Adrian Gonzalez reaches new deal

Updated: April 16, 2011, 4:10 PM ET
ESPN.com news services

BOSTON -- The Boston Red Sox signed first baseman Adrian Gonzalez to a seven-year contract on Friday.

He will receive $154 million during the deal, multiple media outlets, including ESPN, reported. Gonzalez receives a $6 million signing bonus, $21 million a year from 2012 to 2016 and $21.5 million a year in 2017 and 2018, sources with knowledge of the deal told ESPN The Magazine's Buster Olney. Sources also said the deal has a partial no-trade clause.

Gonzalez said signing a long-term deal lets him focus on baseball: "Let's forget about everything else, just focus on winning and being part of the team."

Entering Friday's games, the Red Sox were 2-9, the worst record in baseball.

"We are disappointed. Never want to start this way," Gonzalez said. "We have faith in ourselves. We're going to turn this thing around."

The Red Sox acquired Gonzalez from the San Diego Padres in the offseason. The parameters of the deal were discussed at the time, but by waiting until after the season started, the Red Sox saved luxury-tax money.

A three-time All-Star, Gonzalez is in his eighth season. He has a career average of .282 with 169 home runs.

The contract is the second-largest in team history and the largest agreed upon by the team's current ownership. The $160 million contract signed by former Red Sox outfielder Manny Ramirez was reached while the team was owned by the Jean Yawkey Trust.

The Red Sox have made two major commitments this year -- to Gonzalez and Carl Crawford (seven years, $142 million). Red Sox general manager Theo Epstein said it does not signal a fundamental shift in how the club conducts its business.

"The reason you have discipline, the reason you have payroll flexibility, the reason you develop young players who are on affordable deals or on team-friendly long-term deals, the reason you do all those things is so when the right player comes along at the right time, you can make a commitment," he said.

"In our minds, Adrian was the right player at the right time."

Epstein says these deals are the exception, not the norm.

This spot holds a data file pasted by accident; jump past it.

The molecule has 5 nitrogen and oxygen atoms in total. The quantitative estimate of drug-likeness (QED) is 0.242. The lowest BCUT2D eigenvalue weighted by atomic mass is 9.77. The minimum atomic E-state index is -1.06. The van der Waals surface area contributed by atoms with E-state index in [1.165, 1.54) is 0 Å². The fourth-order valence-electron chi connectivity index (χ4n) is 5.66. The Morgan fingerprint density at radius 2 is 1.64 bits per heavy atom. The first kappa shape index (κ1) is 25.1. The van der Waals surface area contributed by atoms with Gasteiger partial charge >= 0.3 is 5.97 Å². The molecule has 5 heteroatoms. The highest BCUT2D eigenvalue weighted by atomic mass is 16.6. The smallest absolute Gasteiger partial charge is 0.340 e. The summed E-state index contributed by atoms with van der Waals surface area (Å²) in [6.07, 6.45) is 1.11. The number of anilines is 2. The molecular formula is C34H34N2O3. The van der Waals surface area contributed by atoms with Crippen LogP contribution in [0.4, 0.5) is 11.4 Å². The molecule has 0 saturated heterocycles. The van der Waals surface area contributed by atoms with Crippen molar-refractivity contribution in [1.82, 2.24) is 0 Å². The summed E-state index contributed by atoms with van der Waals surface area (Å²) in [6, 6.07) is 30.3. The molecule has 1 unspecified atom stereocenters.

"We went seven years, eight years without doing a nine-figure contract," he said. "Not that we didn't try at times [Mark Teixeira, for example] but we always have our limits and we're always willing to walk away. Hopefully, that discipline puts us in a position to bet on the right player or right players."

Epstein expressed confidence that Gonzalez was worth the risk.

"If you're going to make this kind of commitment, I think you have to be very comfortable with not only the player but also the person," Epstein said. "If you're going to bet on one player, we're very comfortable betting on Adrian Gonzalez."

Despite the size of the contract, "that's a pretty low risk," manager Terry Francona said. "He gets it. He's a solid, solid teammate."

Epstein praised Gonzalez for how well he's fit in with his new team and the leadership he's displayed during the poor start.

"Adrian has really impressed everybody by being so engaged in every aspect of the game. He's not one of these great players who just shows up to hit four times a day," Epstein said. "He's been really active on defense, active in the clubhouse, involved in everything that's going on."

Gonzalez also has stayed optimistic as the team that was picked by many to win the World Series matched its record for its worst start in the first 11 games.

"I'm a very positive person," Gonzalez said. "I just keep telling everybody, 'Have fun, play your game and things will turn around.' ... One thing that we'll always have is that talent-wise we're going to be better than the other team, so just focus on that."

Gonzalez could have played out this season and become a free agent, but wanted the certainty of knowing where he would be.

"I'm a person that really likes to just focus on winning," he said. "When the focus isn't on the team, from my personal standpoint, that's not where I want to be. I want to be where 'let's forget about everything else and let's just focus on winning and being part of the team.'"

Gonzalez underwent offseason shoulder surgery and didn't start swinging a bat until several weeks into spring training.

"The last piece of the puzzle was Adrian's return to health," Epstein said. "He promised he'd be ready by Opening Day. He absolutely was ready by Opening Day and it made all the sense in the world to move forward" with the contract.

There was a brief scare, though, last Sunday when Gonzalez was hit on the knuckle by a pitch from CC Sabathia of the New York Yankees but stayed in the game.

"I aged 100 years," said John Boggs, Gonzalez's agent, "but Adrian is fine with it. Usually the peripheral people are the ones, I guess, [who] carry a lot of the stress."

Senior writer Buster Olney covers MLB for ESPN The Magazine. Information from ESPNBoston.com's Gordon Edes and The Associated Press was used in this report.

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